RESERVE Bank governor Tito Mboweni, who retires next month, has secured his pension by leaving the repo rate unchanged.

Yesterday's announcement came as no surprise to two-thirds of the economists polled by Business Times this week, who expected the repo rate to remain at 7percent.

The bank reported some positive indications that the domestic economy was experiencing a reduced rate of contraction.

Mining production has shown an increase, the Kagiso-BER Purchasing Manager's Index has leapt from 39,3 in August to 48 index points in September.

The economy is still weak, with a 13,4percent decrease in new motor vehicle sales, a 4,0percent decline in the year-on-year rate of producer prices, a 15percent decrease in the physical volume of manufacturing output in August, and a 7percent drop in retail sales.

"The picture presented in the current data is reassuring and inflation is moderating, but there are threats on the horizon," said economist Tony Twine.

He was referring to cost pressures in the economic system, including higher labour costs, the increased price of oil, the strong Rand and the electricity hikes proposed by Eskom.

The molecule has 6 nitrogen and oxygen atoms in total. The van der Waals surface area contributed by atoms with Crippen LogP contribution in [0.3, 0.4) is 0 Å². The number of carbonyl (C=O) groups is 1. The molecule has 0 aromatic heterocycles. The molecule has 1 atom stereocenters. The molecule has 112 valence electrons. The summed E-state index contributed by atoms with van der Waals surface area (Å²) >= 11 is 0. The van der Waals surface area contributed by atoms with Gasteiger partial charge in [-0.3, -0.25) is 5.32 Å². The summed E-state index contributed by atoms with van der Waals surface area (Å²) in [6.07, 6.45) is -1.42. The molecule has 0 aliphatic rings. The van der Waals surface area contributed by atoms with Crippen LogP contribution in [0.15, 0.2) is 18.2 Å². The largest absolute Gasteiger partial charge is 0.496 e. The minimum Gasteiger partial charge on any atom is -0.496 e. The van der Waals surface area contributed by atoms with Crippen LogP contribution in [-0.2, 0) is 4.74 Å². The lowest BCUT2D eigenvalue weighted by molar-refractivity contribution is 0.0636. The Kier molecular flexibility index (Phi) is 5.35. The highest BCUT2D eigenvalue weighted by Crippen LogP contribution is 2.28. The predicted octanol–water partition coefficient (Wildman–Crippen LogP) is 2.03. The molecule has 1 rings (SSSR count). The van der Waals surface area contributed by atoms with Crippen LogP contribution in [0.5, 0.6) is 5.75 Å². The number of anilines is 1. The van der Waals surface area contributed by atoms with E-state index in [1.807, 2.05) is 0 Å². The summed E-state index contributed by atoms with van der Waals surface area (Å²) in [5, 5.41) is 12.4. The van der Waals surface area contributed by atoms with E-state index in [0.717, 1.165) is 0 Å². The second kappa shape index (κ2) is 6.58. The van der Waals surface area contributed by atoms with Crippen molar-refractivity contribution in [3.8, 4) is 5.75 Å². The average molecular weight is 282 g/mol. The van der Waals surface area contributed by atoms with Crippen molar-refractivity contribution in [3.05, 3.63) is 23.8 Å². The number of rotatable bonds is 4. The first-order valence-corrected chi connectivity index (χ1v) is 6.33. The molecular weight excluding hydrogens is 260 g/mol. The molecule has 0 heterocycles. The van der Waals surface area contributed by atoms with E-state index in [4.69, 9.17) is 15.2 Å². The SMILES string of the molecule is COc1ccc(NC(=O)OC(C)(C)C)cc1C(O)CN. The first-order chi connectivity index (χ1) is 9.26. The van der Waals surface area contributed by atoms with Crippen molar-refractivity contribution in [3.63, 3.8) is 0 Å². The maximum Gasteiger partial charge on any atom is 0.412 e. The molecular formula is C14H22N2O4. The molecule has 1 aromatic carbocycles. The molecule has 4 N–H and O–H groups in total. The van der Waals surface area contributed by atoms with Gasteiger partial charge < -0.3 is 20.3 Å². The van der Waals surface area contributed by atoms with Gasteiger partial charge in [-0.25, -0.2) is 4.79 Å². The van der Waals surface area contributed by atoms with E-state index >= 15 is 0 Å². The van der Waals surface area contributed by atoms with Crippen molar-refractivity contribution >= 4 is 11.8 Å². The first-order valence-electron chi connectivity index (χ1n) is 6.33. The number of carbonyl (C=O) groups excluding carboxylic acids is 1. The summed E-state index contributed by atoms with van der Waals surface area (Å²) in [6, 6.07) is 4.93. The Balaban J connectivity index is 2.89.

North Sea Brent crude oil increased to $76 a barrel, above its average of $70 a barrel, and the unit cost of labour is above the inflation rate.

The greatest concern is the proposed 45percent electricity tariff hike that the National Energy Regulator of SA is to decide on in February next year.

The Bank has allowed for a 25percent electricity increase in its inflation forecast and expects the economy to perform within the target band by 2010.

Brait economist Collen Garrow believes that the SARB has been "conservative on the implications electricity tariffs will have".

Concerns have been raised that if the electricity prices were to substantially increase next year incoming Reserve Bank governor Gill Marcus would have no choice but to increase interest rates.